Big sigh, Dude. I honestly wish I’d never talked Billy into breaking into Montebello’s house. Maybe a lot of things would have been different if that hadn’t happened. Or maybe not. Maybe at the end of the day we all would have ended up in the same place anyway. Like Billy says – love your fate.
About Stephen Metcalfe
STEPHEN METCALFE wrote the production drafts for Pretty Woman, Dangerous Minds and Mr. Holland’s Opus, among others. His stage plays have been produced in New York and at theaters throughout the US, Europe and Japan.
He is an Associate Artist at The Old Globe Theatre in San Diego and has been an adjunct professor in dramatic writing at University of California at San Diego, University of San Diego and San Diego State University.
The Tragic Age is his debut novel.
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I am offering up for giveaway a copy of THE TRAGIC AGE to ONE WINNER
- Must be 13 or older to enter
- Giveaway is open to anywhere The Book Depository ships
- Prize will be ordered from Amazon or The Book Depository depending upon location
- Giveaway ends March 3rd at 11:59 p.m. Pacific
- Winner will be chosen by Random via Rafflecopter
- Winner will be announced in the Rafflecopter and contacted by email
- Winner has 72 hours to respond before another winner is choen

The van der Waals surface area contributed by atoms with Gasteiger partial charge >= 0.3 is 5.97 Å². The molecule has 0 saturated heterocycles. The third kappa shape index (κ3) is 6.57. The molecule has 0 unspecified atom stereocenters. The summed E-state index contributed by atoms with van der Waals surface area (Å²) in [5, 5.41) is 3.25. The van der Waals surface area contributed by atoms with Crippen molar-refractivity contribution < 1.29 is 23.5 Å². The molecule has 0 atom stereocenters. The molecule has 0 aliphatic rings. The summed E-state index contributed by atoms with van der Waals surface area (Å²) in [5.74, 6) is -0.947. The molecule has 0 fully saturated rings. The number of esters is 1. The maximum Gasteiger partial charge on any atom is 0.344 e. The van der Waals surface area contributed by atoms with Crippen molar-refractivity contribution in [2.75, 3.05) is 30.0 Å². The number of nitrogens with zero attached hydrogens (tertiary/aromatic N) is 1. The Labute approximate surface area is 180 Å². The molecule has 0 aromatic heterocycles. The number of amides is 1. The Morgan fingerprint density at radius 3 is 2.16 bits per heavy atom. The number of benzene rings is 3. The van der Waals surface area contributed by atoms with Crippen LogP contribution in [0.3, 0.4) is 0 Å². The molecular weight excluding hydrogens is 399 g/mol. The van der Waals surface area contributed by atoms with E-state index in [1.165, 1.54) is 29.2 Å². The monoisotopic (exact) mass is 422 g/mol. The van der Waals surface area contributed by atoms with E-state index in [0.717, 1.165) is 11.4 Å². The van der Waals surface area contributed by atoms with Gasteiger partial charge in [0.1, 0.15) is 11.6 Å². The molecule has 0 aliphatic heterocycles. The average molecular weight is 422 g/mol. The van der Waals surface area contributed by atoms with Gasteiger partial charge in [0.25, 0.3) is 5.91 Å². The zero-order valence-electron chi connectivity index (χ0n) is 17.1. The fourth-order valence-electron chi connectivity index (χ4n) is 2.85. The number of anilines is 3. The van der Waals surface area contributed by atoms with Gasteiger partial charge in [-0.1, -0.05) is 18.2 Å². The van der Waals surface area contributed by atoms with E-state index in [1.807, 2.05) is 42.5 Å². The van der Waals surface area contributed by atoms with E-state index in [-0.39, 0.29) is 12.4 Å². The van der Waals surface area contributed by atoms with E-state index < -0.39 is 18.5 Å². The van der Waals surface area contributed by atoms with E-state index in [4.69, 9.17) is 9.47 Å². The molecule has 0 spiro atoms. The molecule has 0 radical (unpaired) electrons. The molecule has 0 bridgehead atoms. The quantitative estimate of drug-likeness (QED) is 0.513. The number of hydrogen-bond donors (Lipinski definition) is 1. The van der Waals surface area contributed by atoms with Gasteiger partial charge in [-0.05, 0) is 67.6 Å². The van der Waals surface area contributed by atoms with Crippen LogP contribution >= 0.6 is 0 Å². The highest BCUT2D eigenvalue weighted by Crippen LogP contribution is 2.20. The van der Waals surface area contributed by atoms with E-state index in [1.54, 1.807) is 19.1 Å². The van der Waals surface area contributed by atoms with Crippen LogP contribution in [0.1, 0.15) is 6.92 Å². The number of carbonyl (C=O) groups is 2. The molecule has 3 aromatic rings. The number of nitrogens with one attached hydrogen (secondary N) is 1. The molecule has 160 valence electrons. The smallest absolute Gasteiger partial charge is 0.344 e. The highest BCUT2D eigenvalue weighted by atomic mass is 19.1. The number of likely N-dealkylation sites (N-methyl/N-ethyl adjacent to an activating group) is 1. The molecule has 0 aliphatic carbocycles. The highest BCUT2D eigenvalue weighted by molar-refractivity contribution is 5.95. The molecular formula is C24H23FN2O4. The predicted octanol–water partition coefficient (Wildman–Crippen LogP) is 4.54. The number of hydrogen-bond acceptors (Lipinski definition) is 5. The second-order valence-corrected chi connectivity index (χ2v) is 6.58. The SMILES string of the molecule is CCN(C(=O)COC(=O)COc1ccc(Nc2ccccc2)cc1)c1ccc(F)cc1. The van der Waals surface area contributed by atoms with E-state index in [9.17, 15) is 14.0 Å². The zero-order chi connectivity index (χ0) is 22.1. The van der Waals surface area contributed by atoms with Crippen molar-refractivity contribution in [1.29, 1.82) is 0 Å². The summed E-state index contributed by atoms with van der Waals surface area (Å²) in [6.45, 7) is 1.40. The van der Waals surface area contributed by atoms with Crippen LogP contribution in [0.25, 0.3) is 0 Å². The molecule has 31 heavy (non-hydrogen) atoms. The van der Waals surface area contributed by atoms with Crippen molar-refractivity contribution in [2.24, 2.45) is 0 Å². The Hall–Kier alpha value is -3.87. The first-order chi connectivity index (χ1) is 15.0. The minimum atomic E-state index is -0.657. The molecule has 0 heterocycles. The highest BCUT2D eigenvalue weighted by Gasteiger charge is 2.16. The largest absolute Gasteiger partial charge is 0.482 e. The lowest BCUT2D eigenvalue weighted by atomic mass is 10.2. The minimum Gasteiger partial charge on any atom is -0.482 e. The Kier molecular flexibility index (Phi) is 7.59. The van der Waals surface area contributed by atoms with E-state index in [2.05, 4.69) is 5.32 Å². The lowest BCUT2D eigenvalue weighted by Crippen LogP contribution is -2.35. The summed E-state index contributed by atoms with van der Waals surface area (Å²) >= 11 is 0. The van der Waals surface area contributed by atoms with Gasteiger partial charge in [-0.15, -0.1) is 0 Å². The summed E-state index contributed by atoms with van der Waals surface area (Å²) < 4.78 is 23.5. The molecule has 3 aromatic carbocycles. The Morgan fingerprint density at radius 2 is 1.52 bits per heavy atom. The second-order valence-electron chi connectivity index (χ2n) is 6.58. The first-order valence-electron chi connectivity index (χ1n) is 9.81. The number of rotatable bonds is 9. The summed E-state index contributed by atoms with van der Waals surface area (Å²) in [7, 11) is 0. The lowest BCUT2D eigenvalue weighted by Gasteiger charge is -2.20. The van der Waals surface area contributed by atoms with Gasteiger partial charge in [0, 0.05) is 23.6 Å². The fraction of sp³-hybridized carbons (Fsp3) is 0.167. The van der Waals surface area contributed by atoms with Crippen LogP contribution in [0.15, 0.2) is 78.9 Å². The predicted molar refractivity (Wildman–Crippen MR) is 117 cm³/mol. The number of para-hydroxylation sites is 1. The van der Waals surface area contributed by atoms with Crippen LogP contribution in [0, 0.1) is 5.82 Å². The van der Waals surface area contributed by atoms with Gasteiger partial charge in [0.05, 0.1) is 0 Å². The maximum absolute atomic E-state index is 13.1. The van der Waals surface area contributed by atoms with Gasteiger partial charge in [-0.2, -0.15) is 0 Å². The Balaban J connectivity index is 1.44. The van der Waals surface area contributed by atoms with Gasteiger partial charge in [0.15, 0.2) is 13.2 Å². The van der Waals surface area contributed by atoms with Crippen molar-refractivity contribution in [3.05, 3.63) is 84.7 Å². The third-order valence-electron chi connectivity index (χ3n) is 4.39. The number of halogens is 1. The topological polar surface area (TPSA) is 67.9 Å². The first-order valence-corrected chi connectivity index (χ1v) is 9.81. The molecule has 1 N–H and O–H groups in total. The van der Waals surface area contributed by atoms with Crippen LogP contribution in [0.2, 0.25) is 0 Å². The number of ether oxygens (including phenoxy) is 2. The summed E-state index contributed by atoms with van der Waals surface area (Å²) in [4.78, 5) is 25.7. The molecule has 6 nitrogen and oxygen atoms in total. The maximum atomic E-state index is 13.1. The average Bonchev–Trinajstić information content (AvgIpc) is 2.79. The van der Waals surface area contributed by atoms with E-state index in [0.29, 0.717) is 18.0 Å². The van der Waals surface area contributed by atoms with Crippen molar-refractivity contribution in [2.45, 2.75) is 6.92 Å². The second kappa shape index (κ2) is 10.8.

Enter in the Rafflecopter below…
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A Few Other Stops on the Tour
Feb. 2nd – The Reading Date – Spotlight + Giveaway
Feb. 3rd – KellyVision – Excerpt 1
Feb. 6th – Paperback Heart – Review + Giveaway
Feb. 7th – Amaterasu Reads – Excerpt 2 + Giveaway
Feb. 9th – Xpresso Reads – Playlist
Feb. 10th – The Young Folks – Excerpt 3
Feb. 11th – The O.W.L. – Review + Giveaway
Feb. 12th – Britt’s Book Blog – Interview + Review
Feb. 13th – Unbound Books – Excerpt 4
Feb. 14th – The Bookshelf – Review
Feb. 15th – Books and Whimsy – Excerpt 5
Feb. 17th – YA Love – Character Interview
Feb. 19th – Stories & Sweeties – Excerpt 6
Feb. 22nd – Word Spelunking – Review + Giveaway
Feb. 23rd – As I turn the pages – Excerpt 7
Feb. 24th – The Young Folks – Interview
Feb. 26th – Xpresso Reads – Review + Giveaway
Feb. 27th – Fiktshun – Character Interview
Feb. 28th – Novel Novice – Excerpt 8